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International Journal of Differential Equations
Volume 2012 (2012), Article ID 129691, 7 pages
http://dx.doi.org/10.1155/2012/129691
Research Article

A Higher-Order Hardy-Type Inequality in Anisotropic Sobolev Spaces

Dipartimento di Matematica, Facoltà di Ingegneria, Università di Brescia, Via Valotti 9, 25133 Brescia, Italy

Received 17 May 2012; Accepted 7 August 2012

Academic Editor: Jian-Ping Sun

Copyright © 2012 Paolo Secchi. This is an open access article distributed under the Creative Commons Attribution License, which permits unrestricted use, distribution, and reproduction in any medium, provided the original work is properly cited.

Abstract

We prove a higher-order inequality of Hardy type for functions in anisotropic Sobolev spaces that vanish at the boundary of the space domain. This is an important calculus tool for the study of initial-boundary-value problems of symmetric hyperbolic systems with characteristic boundary.

1. Notations and Main Result

For 𝑛2, let 𝑛+ denote the 𝑛-dimensional positive half-space 𝑛+𝑥=𝑥=1,𝑥,𝑥1𝑥>0,𝑥=2,,𝑥𝑛𝑛1.(1.1) Let 𝜎𝐶(+) be a function such that 𝜎(𝑥1)=𝑥1 close to 𝑥1=0, and 𝜎(𝑥1)=1 for 𝑥11. For 𝑗=1,2,,𝑛, we set 𝑍1𝑥=𝜎1𝜕1,𝑍𝑗=𝜕𝑗,for𝑗2.(1.2) Then, for every multi-index 𝛼=(𝛼1,,𝛼𝑛)𝑛, the conormal derivative 𝑍𝛼 is defined by 𝑍𝛼=𝑍𝛼11𝑍𝛼𝑛𝑛.(1.3) For every positive integer 𝑚 the anisotropic Sobolev space 𝐻𝑚(𝑛+) is defined as 𝐻𝑚𝑛+=𝑤𝐿2𝑛+𝑍𝛼𝜕𝑘1𝑤𝐿2𝑛+.,|𝛼|+2𝑘𝑚(1.4) In 𝐻𝑚(𝑛+) we introduce the norm 𝑤2𝐻𝑚𝑛+=|𝛼|+2𝑘𝑚𝑍𝛼𝜕𝑘1𝑤2𝐿2𝑛+.(1.5) The space 𝐻𝑚(𝑛+), endowed with its norm (1.5) is a Hilbert space. We also introduce a second anisotropic Sobolev space. For every positive integer 𝑚, the space 𝐻𝑚(𝑛+) is defined as 𝐻𝑚𝑛+=𝑤𝐿2𝑛+𝑍𝛼𝜕𝑘1𝑤𝐿2𝑛+.,|𝛼|+2𝑘𝑚+1,|𝛼|𝑚(1.6) In particular, 𝐻1(Ω)=𝐻1(Ω). In 𝐻𝑚(𝑛+), we introduce the natural norm 𝑤2𝐻𝑚𝑛+=|𝛼|+2𝑘𝑚+1,|𝛼|𝑚𝑍𝛼𝜕𝑘1𝑤2𝐿2(𝑛+).(1.7) The space 𝐻𝑚(𝑛+), endowed with its norm (1.7) is a Hilbert space. For the sake of convenience we also set 𝐻0(𝑛+)=𝐻0(𝑛+)=𝐿2(𝑛+). We observe that 𝐻𝑚𝑛+𝐻𝑚𝑛+𝐻𝑚𝑛+𝐻𝑚𝑙𝑜𝑐𝑛+𝐻,(1.8)𝑚𝑛+𝐻[𝑚/2]𝑛+,𝐻𝑚𝑛+𝐻[(𝑚+1)/2]𝑛+,(1.9) where [] denotes the integer part (except for 𝐻𝑚𝑙𝑜𝑐(𝑛+), all imbeddings are continuous).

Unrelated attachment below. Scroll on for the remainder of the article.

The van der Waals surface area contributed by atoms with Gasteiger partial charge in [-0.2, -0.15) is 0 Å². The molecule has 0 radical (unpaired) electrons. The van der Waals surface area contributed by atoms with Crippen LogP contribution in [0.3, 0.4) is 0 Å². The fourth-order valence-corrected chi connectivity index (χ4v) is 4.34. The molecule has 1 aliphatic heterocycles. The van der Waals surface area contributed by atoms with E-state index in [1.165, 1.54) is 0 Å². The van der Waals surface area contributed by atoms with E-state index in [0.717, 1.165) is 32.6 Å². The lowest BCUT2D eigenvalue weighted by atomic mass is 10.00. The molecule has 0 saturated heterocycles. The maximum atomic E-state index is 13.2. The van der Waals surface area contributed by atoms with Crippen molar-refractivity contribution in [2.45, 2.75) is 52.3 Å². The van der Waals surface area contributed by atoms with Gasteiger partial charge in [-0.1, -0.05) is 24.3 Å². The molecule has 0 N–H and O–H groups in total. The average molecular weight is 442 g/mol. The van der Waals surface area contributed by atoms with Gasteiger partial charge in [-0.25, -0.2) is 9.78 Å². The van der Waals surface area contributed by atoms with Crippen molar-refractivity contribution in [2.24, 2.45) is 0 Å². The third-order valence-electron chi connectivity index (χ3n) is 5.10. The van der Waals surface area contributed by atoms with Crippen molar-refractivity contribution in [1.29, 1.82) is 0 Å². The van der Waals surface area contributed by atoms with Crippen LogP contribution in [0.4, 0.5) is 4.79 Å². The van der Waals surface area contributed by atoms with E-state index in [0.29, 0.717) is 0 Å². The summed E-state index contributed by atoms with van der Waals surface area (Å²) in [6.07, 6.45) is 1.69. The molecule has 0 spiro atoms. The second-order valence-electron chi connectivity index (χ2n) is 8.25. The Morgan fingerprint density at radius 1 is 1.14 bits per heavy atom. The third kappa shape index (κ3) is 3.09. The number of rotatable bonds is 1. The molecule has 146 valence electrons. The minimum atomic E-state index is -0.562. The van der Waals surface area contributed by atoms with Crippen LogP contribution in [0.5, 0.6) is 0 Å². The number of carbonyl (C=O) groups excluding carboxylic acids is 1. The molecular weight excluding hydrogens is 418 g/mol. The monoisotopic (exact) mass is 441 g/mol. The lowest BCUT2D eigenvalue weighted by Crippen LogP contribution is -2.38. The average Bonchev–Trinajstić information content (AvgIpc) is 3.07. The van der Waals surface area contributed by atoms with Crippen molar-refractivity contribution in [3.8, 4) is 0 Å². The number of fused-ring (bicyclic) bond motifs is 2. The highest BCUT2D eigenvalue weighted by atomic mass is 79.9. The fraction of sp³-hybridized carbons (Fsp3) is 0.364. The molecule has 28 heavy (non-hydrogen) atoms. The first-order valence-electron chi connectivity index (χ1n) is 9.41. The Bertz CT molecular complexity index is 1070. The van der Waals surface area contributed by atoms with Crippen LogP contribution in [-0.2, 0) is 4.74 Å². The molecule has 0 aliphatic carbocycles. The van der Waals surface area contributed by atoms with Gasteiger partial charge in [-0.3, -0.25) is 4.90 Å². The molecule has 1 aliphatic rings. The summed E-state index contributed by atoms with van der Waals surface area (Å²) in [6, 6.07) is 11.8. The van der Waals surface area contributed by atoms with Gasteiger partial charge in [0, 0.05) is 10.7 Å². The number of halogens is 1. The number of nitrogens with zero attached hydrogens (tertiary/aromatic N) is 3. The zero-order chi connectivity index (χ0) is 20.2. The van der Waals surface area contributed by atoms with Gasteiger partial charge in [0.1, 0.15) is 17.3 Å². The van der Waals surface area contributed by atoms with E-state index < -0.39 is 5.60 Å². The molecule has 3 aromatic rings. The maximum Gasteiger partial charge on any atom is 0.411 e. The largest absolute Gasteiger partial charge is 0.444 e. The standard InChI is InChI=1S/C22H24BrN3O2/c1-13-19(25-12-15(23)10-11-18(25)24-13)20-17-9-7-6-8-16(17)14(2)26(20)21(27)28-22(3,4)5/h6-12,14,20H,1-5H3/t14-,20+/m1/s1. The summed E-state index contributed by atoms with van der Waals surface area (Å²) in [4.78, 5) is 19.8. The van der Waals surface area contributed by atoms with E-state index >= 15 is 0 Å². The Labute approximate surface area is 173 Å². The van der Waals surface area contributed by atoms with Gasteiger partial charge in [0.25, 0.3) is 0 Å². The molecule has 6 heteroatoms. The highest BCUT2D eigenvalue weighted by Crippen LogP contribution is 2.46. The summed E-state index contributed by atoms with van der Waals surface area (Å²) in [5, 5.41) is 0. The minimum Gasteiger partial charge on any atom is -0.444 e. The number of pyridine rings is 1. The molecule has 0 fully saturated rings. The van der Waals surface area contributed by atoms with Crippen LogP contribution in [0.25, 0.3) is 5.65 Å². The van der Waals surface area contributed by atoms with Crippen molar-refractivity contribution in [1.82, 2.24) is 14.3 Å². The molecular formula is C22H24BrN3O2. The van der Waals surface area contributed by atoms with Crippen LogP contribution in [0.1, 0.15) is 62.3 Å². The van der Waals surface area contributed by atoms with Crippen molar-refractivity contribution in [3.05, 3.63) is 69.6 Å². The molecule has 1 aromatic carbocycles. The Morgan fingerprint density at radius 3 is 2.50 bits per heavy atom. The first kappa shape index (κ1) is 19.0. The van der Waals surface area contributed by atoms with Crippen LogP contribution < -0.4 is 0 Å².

The anisotropic spaces 𝐻𝑚,𝐻𝑚 are the natural function spaces for the study of initial-boundary-value problems of symmetric hyperbolic systems with characteristic boundary, see [16]. In fact, for such problems, the full regularity (i.e., solvability in the usual Sobolev spaces 𝐻𝑚) cannot be expected generally because of the possible loss of derivatives in the normal direction to the characteristic boundary, see [7, 8]. The introduction of the anisotropic Sobolev spaces 𝐻𝑚,𝐻𝑚 is motivated by the observation that the one-order gain of normal differentiation should be compensated by two-order loss of conormal differentiation.

The equations of ideal magnetohydrodynamics provide an important example of ill-posedness in Sobolev spaces 𝐻𝑚, see [7]. Application to MHD of 𝐻𝑚 and 𝐻𝑚 spaces may be found in [913]. For an extensive study of such spaces we refer the reader to [2, 3, 14, 15] and references therein. Function spaces of this type have also been considered in [16, 17].

The purpose of this note is the proof of the following Theorems 1.1 and 1.2. These results are an important calculus tool in the use of the anisotropic spaces 𝐻𝑚,𝐻𝑚, and accordingly for the study of initial-boundary-value problems of symmetric hyperbolic systems with characteristic boundary. Typically, in such problems one has to deal with terms of the form 𝐴𝜕1𝑈, where 𝐴 is a real 𝑑×𝑑 matrix-valued function, and 𝑈 is a vector function with 𝑑 components. The matrix 𝐴 admits the decomposition 𝐴=𝐴1+𝐴2,𝐴1𝐴=𝐼,𝐼000,𝐴2𝑥1=0=0,(1.10) with 𝐴𝐼,𝐼 invertible in a neighborhood of the boundary {𝑥1=0}. Hence, one may write 𝐴2𝜕1𝑈=𝐻𝑍1𝑈,(1.11) where 𝐻(𝑥)=𝜎(𝑥1)1𝐴2(𝑥), and looks for an estimate of 𝐻𝑍1𝑈 in 𝐻𝑚,𝐻𝑚, as sharp as possible. Given suitable estimates for the product of functions, the problem is then the estimate of 𝐻 in 𝐻𝑚 and 𝐻𝑚. This motivates the following results.